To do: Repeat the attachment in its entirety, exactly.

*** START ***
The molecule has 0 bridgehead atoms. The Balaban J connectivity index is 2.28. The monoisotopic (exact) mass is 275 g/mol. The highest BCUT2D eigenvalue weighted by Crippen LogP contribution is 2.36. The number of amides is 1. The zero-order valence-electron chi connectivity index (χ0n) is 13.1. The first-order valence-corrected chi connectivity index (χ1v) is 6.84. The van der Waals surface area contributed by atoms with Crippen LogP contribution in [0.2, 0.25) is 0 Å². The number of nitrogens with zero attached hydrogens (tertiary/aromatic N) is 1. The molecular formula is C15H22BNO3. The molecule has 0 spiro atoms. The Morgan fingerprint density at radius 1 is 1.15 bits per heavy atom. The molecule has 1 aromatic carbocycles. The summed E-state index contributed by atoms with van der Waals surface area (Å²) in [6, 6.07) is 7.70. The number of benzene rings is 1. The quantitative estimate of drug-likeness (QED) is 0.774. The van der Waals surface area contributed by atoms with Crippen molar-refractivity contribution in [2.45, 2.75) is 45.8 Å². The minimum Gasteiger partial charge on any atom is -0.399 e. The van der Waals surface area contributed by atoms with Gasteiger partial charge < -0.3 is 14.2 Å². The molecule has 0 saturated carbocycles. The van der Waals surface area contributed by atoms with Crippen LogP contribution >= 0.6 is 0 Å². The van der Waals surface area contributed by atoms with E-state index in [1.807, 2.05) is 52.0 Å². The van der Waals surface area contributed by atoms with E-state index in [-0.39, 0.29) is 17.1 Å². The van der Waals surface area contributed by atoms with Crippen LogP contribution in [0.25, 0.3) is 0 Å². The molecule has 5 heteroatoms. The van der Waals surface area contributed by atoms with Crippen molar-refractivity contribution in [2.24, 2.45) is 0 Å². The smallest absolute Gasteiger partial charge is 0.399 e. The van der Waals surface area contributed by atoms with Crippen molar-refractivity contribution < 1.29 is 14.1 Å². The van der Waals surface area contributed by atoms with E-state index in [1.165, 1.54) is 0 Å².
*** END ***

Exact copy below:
The molecule has 0 bridgehead atoms. The Balaban J connectivity index is 2.28. The monoisotopic (exact) mass is 275 g/mol. The highest BCUT2D eigenvalue weighted by Crippen LogP contribution is 2.36. The number of amides is 1. The zero-order valence-electron chi connectivity index (χ0n) is 13.1. The first-order valence-corrected chi connectivity index (χ1v) is 6.84. The van der Waals surface area contributed by atoms with Crippen LogP contribution in [0.2, 0.25) is 0 Å². The number of nitrogens with zero attached hydrogens (tertiary/aromatic N) is 1. The molecular formula is C15H22BNO3. The molecule has 0 spiro atoms. The Morgan fingerprint density at radius 1 is 1.15 bits per heavy atom. The molecule has 1 aromatic carbocycles. The summed E-state index contributed by atoms with van der Waals surface area (Å²) in [6, 6.07) is 7.70. The number of benzene rings is 1. The quantitative estimate of drug-likeness (QED) is 0.774. The van der Waals surface area contributed by atoms with Crippen molar-refractivity contribution in [2.45, 2.75) is 45.8 Å². The minimum Gasteiger partial charge on any atom is -0.399 e. The van der Waals surface area contributed by atoms with Gasteiger partial charge < -0.3 is 14.2 Å². The molecule has 0 saturated carbocycles. The van der Waals surface area contributed by atoms with Crippen LogP contribution >= 0.6 is 0 Å². The van der Waals surface area contributed by atoms with E-state index in [1.807, 2.05) is 52.0 Å². The van der Waals surface area contributed by atoms with E-state index in [-0.39, 0.29) is 17.1 Å². The van der Waals surface area contributed by atoms with Crippen LogP contribution in [0.25, 0.3) is 0 Å². The molecule has 5 heteroatoms. The van der Waals surface area contributed by atoms with Crippen molar-refractivity contribution in [2.24, 2.45) is 0 Å². The smallest absolute Gasteiger partial charge is 0.399 e. The van der Waals surface area contributed by atoms with Crippen molar-refractivity contribution < 1.29 is 14.1 Å². The van der Waals surface area contributed by atoms with E-state index in [1.165, 1.54) is 0 Å².